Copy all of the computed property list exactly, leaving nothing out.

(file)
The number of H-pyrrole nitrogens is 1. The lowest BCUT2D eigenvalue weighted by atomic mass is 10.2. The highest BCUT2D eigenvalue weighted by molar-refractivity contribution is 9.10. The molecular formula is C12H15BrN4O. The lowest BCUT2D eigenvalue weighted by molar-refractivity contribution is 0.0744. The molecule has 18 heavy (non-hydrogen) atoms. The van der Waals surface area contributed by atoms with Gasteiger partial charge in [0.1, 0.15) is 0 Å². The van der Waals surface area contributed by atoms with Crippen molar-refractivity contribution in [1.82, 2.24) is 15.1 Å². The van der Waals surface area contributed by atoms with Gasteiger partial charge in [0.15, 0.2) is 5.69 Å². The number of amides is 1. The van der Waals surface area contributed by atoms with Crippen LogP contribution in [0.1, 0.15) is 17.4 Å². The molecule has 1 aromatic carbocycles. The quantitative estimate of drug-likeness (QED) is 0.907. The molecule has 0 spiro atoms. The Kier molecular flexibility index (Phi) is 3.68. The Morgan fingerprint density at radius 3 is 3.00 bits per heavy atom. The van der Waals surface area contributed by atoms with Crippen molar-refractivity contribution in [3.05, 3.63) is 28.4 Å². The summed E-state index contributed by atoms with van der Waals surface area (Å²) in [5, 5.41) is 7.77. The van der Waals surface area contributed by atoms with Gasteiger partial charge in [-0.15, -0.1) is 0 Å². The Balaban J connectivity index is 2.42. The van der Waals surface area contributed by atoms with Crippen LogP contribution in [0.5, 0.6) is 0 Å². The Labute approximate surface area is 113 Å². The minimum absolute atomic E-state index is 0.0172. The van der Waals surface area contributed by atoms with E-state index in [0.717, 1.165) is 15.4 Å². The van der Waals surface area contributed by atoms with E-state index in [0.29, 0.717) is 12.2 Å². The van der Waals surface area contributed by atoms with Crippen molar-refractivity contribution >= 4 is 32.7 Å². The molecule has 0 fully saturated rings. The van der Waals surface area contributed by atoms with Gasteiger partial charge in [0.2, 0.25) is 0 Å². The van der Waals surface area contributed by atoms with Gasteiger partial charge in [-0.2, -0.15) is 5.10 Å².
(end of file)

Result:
The number of H-pyrrole nitrogens is 1. The lowest BCUT2D eigenvalue weighted by atomic mass is 10.2. The highest BCUT2D eigenvalue weighted by molar-refractivity contribution is 9.10. The molecular formula is C12H15BrN4O. The lowest BCUT2D eigenvalue weighted by molar-refractivity contribution is 0.0744. The molecule has 18 heavy (non-hydrogen) atoms. The van der Waals surface area contributed by atoms with Gasteiger partial charge in [0.1, 0.15) is 0 Å². The van der Waals surface area contributed by atoms with Crippen molar-refractivity contribution in [1.82, 2.24) is 15.1 Å². The van der Waals surface area contributed by atoms with Gasteiger partial charge in [0.15, 0.2) is 5.69 Å². The number of amides is 1. The van der Waals surface area contributed by atoms with Crippen LogP contribution in [0.1, 0.15) is 17.4 Å². The molecule has 1 aromatic carbocycles. The quantitative estimate of drug-likeness (QED) is 0.907. The molecule has 0 spiro atoms. The Kier molecular flexibility index (Phi) is 3.68. The Morgan fingerprint density at radius 3 is 3.00 bits per heavy atom. The van der Waals surface area contributed by atoms with Crippen molar-refractivity contribution in [3.05, 3.63) is 28.4 Å². The summed E-state index contributed by atoms with van der Waals surface area (Å²) in [5, 5.41) is 7.77. The van der Waals surface area contributed by atoms with Gasteiger partial charge in [-0.15, -0.1) is 0 Å². The Balaban J connectivity index is 2.42. The van der Waals surface area contributed by atoms with Crippen LogP contribution in [0.5, 0.6) is 0 Å². The Labute approximate surface area is 113 Å². The minimum absolute atomic E-state index is 0.0172. The van der Waals surface area contributed by atoms with E-state index in [0.717, 1.165) is 15.4 Å². The van der Waals surface area contributed by atoms with E-state index in [0.29, 0.717) is 12.2 Å². The van der Waals surface area contributed by atoms with Crippen molar-refractivity contribution >= 4 is 32.7 Å². The molecule has 0 fully saturated rings. The van der Waals surface area contributed by atoms with Gasteiger partial charge in [0.2, 0.25) is 0 Å². The van der Waals surface area contributed by atoms with Gasteiger partial charge in [-0.2, -0.15) is 5.10 Å².